7. Dr. Gregor, can you please discuss stopped menstruation after taking birth control for many years? I was taking different forms of birth control (with Lo Loestrin Fe being the most recent – for almost 3 years) for over 10 years, and recently stopped in August 2015. After 5 months, I have no sign of my period returning. I realize that this is commonly discussed as a side effect of birth control, but I am also becoming worried that it has been this long. Any recommendations about foods or supplements to add that might encourage my period to return?

  8. Ok, so raw ginger, ground flax, Vitamin D, fennel and avoid sugar. I gave up my old ways of eating 6 months ago and have been vegan/vegetarian except for a few instances since then, but have been slipping a bit in eating really well lately. I am wondering if it may be the sugar, as I have been craving it lately. My periods have always been horrible, but BCPs made my life wonderful. A few years ago I had an endometrial ablation to control the excessive bleeding I had from fibroids. The only reason I did not elect to have a hysterectomy is that I am self-employed and could not close up shop for six weeks. I had to take other meds to prevent/reduce my cycle to tolerate my periods again. Now 50, I stopped all meds a year ago and have been OK until the last month. Feburary has been awful, with only ten days with no bleeding or cramping. I hope refocusing on my diet will be the solution because every day I pray for menopause!

    1. I’ve come to this post with a view to sharing for a friend. I’ve posted above about sugar not being a culprit for me and others. Keeping high carb (fruit or starch), low fat (no oil) is key.
      I hope this helps!

  9. What about endometriosis? Do the same tips apply to that as well? Many women are in that much pain during their periods because of endo. I couldn’t find anything on endo on this website, yet so many women suffer from it.

    1. Brittany: One of the experts in the Forks Over Knives movie, in the bonus interviews on the DVD, is a fertility expert/doctor. She says that she has helped many couples overcome fertility problems by switching them to a whole plant food diet. So, whatever it does to a woman’s menstrual cycle is presumably a good thing.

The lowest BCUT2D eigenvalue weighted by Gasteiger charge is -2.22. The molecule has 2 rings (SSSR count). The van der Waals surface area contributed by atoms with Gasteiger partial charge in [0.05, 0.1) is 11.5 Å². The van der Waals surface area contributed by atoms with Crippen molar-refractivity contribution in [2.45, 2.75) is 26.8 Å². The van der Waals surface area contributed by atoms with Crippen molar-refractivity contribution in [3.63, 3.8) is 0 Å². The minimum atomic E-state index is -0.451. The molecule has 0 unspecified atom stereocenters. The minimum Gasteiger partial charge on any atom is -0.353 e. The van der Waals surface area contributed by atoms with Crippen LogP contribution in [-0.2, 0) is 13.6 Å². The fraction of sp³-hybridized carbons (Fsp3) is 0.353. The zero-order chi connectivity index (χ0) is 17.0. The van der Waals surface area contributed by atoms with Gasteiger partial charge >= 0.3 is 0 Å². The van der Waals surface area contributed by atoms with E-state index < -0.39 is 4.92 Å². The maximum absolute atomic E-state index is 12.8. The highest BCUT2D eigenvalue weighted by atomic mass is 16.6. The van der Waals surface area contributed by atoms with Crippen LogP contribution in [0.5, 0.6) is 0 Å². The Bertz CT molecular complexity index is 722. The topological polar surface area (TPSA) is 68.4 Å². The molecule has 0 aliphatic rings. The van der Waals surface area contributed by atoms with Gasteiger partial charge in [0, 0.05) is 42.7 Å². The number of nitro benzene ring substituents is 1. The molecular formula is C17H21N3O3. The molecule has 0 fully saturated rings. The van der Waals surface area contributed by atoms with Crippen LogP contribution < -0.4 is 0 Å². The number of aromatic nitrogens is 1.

The devil is in the details however. Brenda Davis notes in her Becoming Raw book that it is common for women’s menstrual cycles to stop all together on a raw diet. Scientists attribute this phenomenon to the women not getting enough calories. When our bodies go into starvation mode, our bodies tend to shut down non-essentials, like reproductive activities.
      My understanding is that any diet not sufficient in calories could stop a woman’s menstrual cycle. Hence, this problem could occur for a whole plant food diet also. However, I haven’t heard of people having trouble getting enough calories on whole plant food diets such as the one recommended by Dr. Greger. If so, it is easy enough to tweak to meet an individual’s needs.
      Make sense?

  10. I used to suffer with very painful pms including cramps, temp flair ups to the extent I could not go to school/university/work as the years went by when I had pms. My GP tried so many pills with me, nothing worked. I went on a vegan plant based diet 5 months ago to reduce my risk of family hereditary diseases and I noticed my pms has disappeared to almost a non event on my calendar. I am so amazed at this change and annoyed that meat and dairy have been the cause of my symptoms all along! #veganforever

  11. I used to suffer from horrible period cramps since the early age of 11. Because my mother also suffered from severe cramps very frequently, I was told, that this was a “normal thing” for a girl to experience. Due to these horrible pains, I had increased difficulties to focus at school (I was always horrified if I had a big exam while I was on my period), to participate in sport (I love soccer and volleyball, but it sucks to run and jump when your tummy hurts like hell) and later on to work productively at my working place. The cramps would last up to 3 days (my period lasted usually between 5-10 days) and somethimes they were so bad, that I couldn’t sleep, I had to throw up (almost like “morning sickness” in pregnant women) and couldn’t go to work, because I felt so sick. With time, some of the painkillers lost their effect on me. I was left without any drugs to help me through my period. I started transitioning to a whole food plant based diet in 2015/2016. Almost immediately, I noticed a BIG difference in terms of period cramps. Not only did the pain reduce, I also noticed that my periods got much, much shorter. They usually last 3 days and only the first 6 hours after it started, I sometimes notice a little “tugging” in my tummy. But there are no more cramps, no more medications, no more difficulties to sleep, no more back pains, no more throwing up, I haven’t missed work because of my period cramps since February 2016 and overall 1/4 of every month has gotten much more enjoyable to live. I highly recommend a whole food plant based diet and I’d recommend any woman who suffers from severe period cramps to try it for 90 days and record the periods (lenght, pain, mood etc.). I am very confident that almost every woman will experience a immediate relief. A big thank you to Dr. Greger for this helpful and informative article <3